GCHQ has accused major US tech companies of unknowingly becoming "the command and control networks of choice" for terrorists and extremists who have "embraced the web".
The claims have come from new head of the GCHQ Robert Hannigan. Writing in the Financial Times, Hannigan claimed that US tech companies are in denial about who is using their services.
Despite connecting them to the activity of terrorists, Hannigan then canvases the major tech firms for support, writing that "the challenge to governments and their intelligence agencies is huge – and it can only be met with greater co-operation from technology companies.
"GCHQ and its sister agencies, MI5 and the Secret Intelligence Service, cannot tackle these challenges at scale without greater support from the private sector, including the largest US technology companies which dominate the web."
Hannigan will find confidence in security agencies at an all time low following continual leaks from NSA whistleblower Edward Snowden. Since Snowden's surveillance revelations, tech companies have increasingly made a stand against government intrusion into their data.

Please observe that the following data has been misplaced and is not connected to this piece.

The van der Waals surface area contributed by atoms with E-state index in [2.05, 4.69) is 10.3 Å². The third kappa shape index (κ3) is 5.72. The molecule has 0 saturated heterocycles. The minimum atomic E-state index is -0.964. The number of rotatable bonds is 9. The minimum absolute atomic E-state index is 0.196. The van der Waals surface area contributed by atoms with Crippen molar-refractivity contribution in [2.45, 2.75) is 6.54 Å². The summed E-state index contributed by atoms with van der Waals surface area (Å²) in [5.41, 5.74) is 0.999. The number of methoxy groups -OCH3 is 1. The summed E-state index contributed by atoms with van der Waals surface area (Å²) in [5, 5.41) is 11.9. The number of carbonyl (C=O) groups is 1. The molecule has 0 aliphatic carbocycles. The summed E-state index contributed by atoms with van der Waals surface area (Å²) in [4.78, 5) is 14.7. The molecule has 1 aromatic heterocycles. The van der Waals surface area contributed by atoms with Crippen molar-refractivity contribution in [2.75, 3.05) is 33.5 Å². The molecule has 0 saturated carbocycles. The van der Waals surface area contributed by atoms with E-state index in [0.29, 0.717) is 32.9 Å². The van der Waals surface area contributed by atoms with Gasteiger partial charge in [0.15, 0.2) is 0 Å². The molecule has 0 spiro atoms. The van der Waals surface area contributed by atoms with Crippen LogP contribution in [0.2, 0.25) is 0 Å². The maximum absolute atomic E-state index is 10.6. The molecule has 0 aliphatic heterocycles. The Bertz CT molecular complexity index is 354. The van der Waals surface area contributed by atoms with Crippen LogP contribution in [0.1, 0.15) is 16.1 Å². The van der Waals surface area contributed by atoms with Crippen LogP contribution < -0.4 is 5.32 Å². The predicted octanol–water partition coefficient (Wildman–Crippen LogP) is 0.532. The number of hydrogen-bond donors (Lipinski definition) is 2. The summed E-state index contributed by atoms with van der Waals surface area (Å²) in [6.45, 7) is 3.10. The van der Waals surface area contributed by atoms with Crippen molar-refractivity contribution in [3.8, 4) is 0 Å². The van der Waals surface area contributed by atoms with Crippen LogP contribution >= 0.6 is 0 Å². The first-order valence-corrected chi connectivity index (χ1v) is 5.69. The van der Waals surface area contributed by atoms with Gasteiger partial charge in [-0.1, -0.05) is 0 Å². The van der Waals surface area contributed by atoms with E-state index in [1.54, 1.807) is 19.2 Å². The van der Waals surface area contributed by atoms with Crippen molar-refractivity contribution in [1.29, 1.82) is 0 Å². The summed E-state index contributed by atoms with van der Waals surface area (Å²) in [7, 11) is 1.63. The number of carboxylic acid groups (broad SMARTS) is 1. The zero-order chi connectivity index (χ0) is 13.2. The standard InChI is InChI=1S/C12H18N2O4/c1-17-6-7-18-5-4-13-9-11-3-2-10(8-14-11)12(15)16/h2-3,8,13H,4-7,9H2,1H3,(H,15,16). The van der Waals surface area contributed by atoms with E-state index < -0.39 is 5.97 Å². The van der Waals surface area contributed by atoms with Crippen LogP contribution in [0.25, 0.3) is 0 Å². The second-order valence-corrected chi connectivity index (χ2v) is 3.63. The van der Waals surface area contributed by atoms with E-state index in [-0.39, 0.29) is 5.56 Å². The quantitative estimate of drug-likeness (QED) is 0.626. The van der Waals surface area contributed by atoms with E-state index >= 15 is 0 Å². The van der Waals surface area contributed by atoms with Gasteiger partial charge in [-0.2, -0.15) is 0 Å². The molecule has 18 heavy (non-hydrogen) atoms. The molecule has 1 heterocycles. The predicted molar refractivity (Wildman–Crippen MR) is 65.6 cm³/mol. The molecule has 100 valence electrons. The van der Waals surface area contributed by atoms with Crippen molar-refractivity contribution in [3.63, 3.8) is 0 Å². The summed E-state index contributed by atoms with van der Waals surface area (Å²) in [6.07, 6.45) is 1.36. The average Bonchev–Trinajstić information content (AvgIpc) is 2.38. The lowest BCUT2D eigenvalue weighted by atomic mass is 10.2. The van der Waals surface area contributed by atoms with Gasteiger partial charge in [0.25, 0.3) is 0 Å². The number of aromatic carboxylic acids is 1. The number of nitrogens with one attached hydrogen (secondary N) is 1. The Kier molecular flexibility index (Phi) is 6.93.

Rachel O'Connell, former chief security officer at social networking site Bebo, told the BBC that "particularly post-Snowden, we were realising that there was a suspicion, in some cases substantiated, that the security services have total access to whatever is happening online.
"That's a situation that's untenable if you are thinking about democracy."
Extremist groups have indeed been embracing the Internet as a vector to gain support and broadcast their message. Terrorist group ISIS has been documented piggybacking on trending hashtags in order to promote its material.
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"Where al-Qaeda and its affiliates saw the internet as a place to disseminate material anonymously or meet in 'dark spaces', Hannigan continued. "Isis has embraced the web as a noisy channel in which to promote itself, intimidate people, and radicalise new recruits."
The government's Counter Terrorism Internal Referral Unit, set up in 2010, has removed more than 49,000 pieces of content glorifying or promoting terrorism since December 2013.